Computer Organization and Design

Computer Organization and Design

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The fifth edition of Computer Organization and Designa€”winner of a 2014 Textbook Excellence Award (Texty) from The Text and Academic Authors Associationa€”moves forward into the post-PC era with new examples, exercises, and material highlighting the emergence of mobile computing and the cloud. This generational change is emphasized and explored with updated content featuring tablet computers, cloud infrastructure, and the ARM (mobile computing devices) and x86 (cloud computing) architectures. Because an understanding of modern hardware is essential to achieving good performance and energy efficiency, this edition adds a new concrete example, qGoing Faster, q used throughout the text to demonstrate extremely effective optimization techniques. Also new to this edition is discussion of the qEight Great Ideasq of computer architecture. As with previous editions, a MIPS processor is the core used to present the fundamentals of hardware technologies, assembly language, computer arithmetic, pipelining, memory hierarchies and I/O. Instructors looking for fourth edition teaching materials should e-mail Winner of a 2014 Texty Award from the Text and Academic Authors Association Includes new examples, exercises, and material highlighting the emergence of mobile computing and the cloud Covers parallelism in depth with examples and content highlighting parallel hardware and software topics Features the Intel Core i7, ARM Cortex-A8 and NVIDIA Fermi GPU as real-world examples throughout the book Adds a new concrete example, qGoing Faster, q to demonstrate how understanding hardware can inspire software optimizations that improve performance by 200 times Discusses and highlights the qEight Great Ideasq of computer architecture: Performance via Parallelism; Performance via Pipelining; Performance via Prediction; Design for Moore's Law; Hierarchy of Memories; Abstraction to Simplify Design; Make the Common Case Fast; and Dependability via Redundancy Includes a full set of updated and improved exercises(p4 should calculate even parity if two errors occurred.) ... Elaboration: To calculate how many bits are needed for SEC, let p be total number of parity bits and d number of data bits in p d bit ... One solution is called Cyclic Redundancy Check.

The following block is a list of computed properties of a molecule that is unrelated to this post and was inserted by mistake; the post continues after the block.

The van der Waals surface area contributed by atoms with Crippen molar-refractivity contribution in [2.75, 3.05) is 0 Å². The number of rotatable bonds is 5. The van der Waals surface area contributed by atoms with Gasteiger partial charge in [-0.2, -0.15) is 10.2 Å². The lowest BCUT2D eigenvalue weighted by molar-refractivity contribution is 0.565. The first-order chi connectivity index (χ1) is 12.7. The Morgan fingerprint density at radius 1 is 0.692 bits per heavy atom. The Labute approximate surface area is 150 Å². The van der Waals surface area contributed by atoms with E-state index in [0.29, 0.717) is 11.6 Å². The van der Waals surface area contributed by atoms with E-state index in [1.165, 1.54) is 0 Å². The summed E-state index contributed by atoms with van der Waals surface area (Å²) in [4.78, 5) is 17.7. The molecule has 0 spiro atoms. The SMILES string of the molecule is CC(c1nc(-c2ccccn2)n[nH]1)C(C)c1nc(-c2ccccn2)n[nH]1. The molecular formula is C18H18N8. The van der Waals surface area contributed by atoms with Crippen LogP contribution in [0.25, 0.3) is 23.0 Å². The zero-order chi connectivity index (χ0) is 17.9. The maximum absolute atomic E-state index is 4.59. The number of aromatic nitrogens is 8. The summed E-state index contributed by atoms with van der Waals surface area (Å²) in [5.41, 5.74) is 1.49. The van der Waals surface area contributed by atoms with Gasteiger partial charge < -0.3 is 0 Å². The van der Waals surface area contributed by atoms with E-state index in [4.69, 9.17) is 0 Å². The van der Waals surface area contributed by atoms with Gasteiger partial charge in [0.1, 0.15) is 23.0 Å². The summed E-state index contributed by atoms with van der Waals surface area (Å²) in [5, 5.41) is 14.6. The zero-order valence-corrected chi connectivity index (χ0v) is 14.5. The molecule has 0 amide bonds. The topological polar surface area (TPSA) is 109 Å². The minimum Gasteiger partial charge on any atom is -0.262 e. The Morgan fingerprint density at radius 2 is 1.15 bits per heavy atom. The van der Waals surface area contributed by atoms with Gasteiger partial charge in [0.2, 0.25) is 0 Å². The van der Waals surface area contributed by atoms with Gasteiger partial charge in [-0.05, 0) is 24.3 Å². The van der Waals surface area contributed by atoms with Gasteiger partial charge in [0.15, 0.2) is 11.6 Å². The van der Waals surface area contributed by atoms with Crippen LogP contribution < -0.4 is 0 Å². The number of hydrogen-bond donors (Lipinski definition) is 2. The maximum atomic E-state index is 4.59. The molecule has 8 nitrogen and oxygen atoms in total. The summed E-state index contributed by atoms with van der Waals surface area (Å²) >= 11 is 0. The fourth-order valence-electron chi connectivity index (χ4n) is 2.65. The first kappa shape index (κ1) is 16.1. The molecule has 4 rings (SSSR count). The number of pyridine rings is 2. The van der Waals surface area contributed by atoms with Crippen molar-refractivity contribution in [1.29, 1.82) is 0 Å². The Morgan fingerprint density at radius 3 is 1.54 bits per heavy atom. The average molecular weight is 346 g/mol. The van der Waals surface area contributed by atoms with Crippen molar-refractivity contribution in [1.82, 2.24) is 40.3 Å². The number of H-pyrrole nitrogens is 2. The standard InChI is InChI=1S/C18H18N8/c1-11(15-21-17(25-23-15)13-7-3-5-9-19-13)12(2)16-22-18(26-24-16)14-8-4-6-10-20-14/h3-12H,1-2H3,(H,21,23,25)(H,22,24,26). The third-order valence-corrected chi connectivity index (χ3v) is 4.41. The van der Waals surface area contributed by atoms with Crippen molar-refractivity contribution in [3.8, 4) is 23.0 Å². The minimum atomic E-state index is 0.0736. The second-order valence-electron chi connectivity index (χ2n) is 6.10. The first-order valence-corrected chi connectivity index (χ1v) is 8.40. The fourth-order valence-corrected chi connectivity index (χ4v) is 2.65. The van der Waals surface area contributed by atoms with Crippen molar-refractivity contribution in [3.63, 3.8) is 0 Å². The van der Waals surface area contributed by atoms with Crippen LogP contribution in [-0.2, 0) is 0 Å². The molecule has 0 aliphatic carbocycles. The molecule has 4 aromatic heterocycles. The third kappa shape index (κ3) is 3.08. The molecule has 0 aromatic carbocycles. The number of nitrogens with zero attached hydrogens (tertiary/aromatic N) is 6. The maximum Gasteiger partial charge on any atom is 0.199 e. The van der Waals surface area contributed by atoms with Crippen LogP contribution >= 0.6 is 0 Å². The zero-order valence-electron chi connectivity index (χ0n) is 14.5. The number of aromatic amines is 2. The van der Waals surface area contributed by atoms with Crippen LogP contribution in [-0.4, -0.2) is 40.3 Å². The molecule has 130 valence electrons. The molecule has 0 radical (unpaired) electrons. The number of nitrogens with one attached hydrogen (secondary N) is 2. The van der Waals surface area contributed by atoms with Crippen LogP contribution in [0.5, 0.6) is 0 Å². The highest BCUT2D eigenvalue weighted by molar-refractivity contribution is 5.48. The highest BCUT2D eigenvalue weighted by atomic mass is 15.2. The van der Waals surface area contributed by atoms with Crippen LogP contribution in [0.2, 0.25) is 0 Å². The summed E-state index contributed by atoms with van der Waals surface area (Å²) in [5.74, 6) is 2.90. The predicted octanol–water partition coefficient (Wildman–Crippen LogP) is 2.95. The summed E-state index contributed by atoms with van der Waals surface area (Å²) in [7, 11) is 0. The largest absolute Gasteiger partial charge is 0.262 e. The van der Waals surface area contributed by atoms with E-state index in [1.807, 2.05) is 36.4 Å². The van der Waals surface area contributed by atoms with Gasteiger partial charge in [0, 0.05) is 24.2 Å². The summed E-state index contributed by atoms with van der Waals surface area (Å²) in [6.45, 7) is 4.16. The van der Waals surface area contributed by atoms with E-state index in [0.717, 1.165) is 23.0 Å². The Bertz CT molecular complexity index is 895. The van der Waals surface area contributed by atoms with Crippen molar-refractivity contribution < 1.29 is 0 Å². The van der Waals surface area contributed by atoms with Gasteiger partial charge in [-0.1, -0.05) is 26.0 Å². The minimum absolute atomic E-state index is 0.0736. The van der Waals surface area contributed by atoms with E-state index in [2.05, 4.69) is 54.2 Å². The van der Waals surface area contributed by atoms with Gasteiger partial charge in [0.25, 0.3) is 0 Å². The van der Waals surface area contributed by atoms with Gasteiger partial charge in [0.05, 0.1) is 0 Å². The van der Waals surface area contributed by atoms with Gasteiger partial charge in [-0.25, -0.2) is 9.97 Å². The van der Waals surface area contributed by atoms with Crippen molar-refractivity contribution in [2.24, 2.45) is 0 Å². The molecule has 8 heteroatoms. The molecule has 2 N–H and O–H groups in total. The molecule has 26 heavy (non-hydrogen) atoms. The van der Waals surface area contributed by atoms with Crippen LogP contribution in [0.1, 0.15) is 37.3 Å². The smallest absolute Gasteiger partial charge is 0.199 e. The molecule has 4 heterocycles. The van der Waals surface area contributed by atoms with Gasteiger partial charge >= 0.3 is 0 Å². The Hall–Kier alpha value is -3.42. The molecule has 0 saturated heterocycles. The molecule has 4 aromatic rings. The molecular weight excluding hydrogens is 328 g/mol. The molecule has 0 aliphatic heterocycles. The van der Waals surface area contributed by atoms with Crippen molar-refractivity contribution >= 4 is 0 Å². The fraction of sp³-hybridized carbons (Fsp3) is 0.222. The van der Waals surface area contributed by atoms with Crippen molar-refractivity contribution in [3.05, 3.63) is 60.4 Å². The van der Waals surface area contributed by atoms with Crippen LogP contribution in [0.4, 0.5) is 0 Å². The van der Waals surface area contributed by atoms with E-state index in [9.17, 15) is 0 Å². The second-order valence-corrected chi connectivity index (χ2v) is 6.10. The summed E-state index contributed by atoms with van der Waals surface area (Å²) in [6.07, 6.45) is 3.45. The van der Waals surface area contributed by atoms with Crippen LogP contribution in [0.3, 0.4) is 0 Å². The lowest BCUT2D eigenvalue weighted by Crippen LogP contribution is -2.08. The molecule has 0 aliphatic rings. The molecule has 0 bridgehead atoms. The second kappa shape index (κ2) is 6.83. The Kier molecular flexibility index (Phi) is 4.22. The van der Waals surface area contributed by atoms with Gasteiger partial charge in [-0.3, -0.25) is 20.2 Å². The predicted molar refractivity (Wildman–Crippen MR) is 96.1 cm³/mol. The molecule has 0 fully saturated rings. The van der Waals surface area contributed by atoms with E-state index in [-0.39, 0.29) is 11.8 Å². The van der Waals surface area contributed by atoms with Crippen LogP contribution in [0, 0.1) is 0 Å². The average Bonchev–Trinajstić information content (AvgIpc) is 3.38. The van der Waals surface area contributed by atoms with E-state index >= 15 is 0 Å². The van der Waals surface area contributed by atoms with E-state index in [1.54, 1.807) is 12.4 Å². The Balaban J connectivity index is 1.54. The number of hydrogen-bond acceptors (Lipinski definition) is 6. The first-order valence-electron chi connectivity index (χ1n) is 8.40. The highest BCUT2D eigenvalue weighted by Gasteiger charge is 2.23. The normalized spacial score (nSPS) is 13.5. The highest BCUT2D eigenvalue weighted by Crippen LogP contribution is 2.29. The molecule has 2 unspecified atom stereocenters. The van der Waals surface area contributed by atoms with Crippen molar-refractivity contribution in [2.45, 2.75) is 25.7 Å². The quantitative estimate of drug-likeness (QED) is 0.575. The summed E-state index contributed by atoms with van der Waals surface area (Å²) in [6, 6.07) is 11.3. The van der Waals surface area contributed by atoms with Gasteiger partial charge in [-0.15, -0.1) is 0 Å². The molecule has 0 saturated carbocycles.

Title:Computer Organization and Design
Author:David A. Patterson, John L. Hennessy
Publisher:Newnes - 2013-09-30


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